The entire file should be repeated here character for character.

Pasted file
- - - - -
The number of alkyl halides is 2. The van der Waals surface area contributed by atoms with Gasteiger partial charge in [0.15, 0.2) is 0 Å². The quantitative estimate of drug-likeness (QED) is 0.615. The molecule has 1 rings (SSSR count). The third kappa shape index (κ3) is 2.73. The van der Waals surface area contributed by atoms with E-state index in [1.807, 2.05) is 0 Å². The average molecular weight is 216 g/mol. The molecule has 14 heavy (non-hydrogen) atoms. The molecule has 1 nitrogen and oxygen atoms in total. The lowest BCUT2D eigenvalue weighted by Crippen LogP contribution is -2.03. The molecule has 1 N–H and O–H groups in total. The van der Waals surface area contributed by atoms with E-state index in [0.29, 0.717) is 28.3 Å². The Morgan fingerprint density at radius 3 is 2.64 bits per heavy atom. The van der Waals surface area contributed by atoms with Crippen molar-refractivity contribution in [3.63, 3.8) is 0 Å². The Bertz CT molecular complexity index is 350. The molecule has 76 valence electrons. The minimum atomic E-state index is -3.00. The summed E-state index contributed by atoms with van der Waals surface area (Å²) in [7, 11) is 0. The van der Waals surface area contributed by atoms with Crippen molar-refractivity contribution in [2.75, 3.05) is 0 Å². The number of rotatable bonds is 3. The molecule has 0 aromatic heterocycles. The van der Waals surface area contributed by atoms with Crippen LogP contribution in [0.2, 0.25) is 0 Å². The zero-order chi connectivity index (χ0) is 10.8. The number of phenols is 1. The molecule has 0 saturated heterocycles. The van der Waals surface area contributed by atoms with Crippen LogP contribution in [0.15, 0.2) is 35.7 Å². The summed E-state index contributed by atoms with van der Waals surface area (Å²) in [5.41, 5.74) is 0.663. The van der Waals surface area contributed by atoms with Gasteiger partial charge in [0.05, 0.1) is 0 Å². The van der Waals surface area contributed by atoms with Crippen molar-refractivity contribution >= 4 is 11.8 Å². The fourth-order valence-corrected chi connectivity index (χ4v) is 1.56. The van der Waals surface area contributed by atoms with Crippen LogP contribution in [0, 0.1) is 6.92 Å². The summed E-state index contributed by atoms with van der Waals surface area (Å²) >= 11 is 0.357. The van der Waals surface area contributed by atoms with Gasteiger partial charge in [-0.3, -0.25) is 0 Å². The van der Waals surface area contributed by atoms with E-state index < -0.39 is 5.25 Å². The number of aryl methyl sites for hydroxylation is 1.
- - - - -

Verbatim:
The number of alkyl halides is 2. The van der Waals surface area contributed by atoms with Gasteiger partial charge in [0.15, 0.2) is 0 Å². The quantitative estimate of drug-likeness (QED) is 0.615. The molecule has 1 rings (SSSR count). The third kappa shape index (κ3) is 2.73. The van der Waals surface area contributed by atoms with E-state index in [1.807, 2.05) is 0 Å². The average molecular weight is 216 g/mol. The molecule has 14 heavy (non-hydrogen) atoms. The molecule has 1 nitrogen and oxygen atoms in total. The lowest BCUT2D eigenvalue weighted by Crippen LogP contribution is -2.03. The molecule has 1 N–H and O–H groups in total. The van der Waals surface area contributed by atoms with E-state index in [0.29, 0.717) is 28.3 Å². The Morgan fingerprint density at radius 3 is 2.64 bits per heavy atom. The van der Waals surface area contributed by atoms with Crippen molar-refractivity contribution in [3.63, 3.8) is 0 Å². The Bertz CT molecular complexity index is 350. The molecule has 76 valence electrons. The minimum atomic E-state index is -3.00. The summed E-state index contributed by atoms with van der Waals surface area (Å²) in [7, 11) is 0. The van der Waals surface area contributed by atoms with Crippen molar-refractivity contribution in [2.75, 3.05) is 0 Å². The number of rotatable bonds is 3. The molecule has 0 aromatic heterocycles. The van der Waals surface area contributed by atoms with Crippen LogP contribution in [0.2, 0.25) is 0 Å². The zero-order chi connectivity index (χ0) is 10.8. The number of phenols is 1. The molecule has 0 saturated heterocycles. The van der Waals surface area contributed by atoms with Crippen LogP contribution in [0.15, 0.2) is 35.7 Å². The summed E-state index contributed by atoms with van der Waals surface area (Å²) in [5.41, 5.74) is 0.663. The van der Waals surface area contributed by atoms with Gasteiger partial charge in [0.05, 0.1) is 0 Å². The van der Waals surface area contributed by atoms with Crippen molar-refractivity contribution >= 4 is 11.8 Å². The fourth-order valence-corrected chi connectivity index (χ4v) is 1.56. The van der Waals surface area contributed by atoms with Crippen LogP contribution in [0, 0.1) is 6.92 Å². The summed E-state index contributed by atoms with van der Waals surface area (Å²) >= 11 is 0.357. The van der Waals surface area contributed by atoms with Gasteiger partial charge in [-0.3, -0.25) is 0 Å². The van der Waals surface area contributed by atoms with E-state index < -0.39 is 5.25 Å². The number of aryl methyl sites for hydroxylation is 1.